Acquaint yourself with the area in which you study and have your accommodation. Inquire and collect local safety information from your school’s international students’ office.
Try and find out which areas of your town or city are safe to travel and which area to avoid (both during the daytime and night-time).
Make it a point to stay away from areas where you could become the victim of a crime or which are known for crimes.
Avoid the use of shortcuts, narrow alleys, or poorly lit streets as much as possible.
Avoid travelling alone at night.
When abroad, try to blend in with the local people as much as possible. Maintain a low profile and avoid standing out as a foreigner or tourist.
Do not give out travel plans or personal information to strangers.
Learn the language of the host country (if it is other than English) and avoid being loud and boisterous.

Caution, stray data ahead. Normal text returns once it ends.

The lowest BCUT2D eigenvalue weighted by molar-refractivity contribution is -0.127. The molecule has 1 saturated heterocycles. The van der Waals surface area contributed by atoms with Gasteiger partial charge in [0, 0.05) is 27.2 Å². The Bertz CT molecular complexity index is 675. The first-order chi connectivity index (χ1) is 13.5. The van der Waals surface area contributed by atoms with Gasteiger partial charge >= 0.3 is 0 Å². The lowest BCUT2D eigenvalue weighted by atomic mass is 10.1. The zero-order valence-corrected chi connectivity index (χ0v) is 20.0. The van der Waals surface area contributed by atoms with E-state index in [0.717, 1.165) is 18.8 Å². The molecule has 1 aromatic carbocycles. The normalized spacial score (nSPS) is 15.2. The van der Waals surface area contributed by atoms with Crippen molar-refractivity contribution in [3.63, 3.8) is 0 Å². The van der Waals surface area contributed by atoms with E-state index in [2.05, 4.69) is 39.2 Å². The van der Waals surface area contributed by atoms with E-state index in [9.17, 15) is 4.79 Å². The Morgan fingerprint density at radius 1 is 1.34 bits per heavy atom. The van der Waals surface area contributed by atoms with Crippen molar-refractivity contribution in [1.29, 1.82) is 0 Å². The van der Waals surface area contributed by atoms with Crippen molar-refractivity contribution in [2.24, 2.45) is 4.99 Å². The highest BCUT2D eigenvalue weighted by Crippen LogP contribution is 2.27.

While roaming around in your host country, be alert and pay particular attention to your surroundings and whereabouts. Public places are the most common areas where a person can be targeted by thieves and other con artists. Also be highly alert when you are in crowded places such as elevators, market places, festivals, shopping malls, metro and local train stations, tourist locations, etc.
At night, travel by taxis as they are often the most reliable mode of conveyance. However, be alert and avail only those taxis which have identification displayed properly.
At most times, public is a cheap and easy way to move around in the city. However, be wary of pickpockets and familiarise yourself with the routes. Keep a map or a detailed information guide on the city’s r town’s public transportation system, for a quick reference whenever needed.
Keep emergency telephone numbers on speed dial on your mobile phone or in a diary, which you may need at times of distress, such as family, police, fire, your hotel/hostel, host family, roommates, program director, and the nearest Embassy or Consulate.
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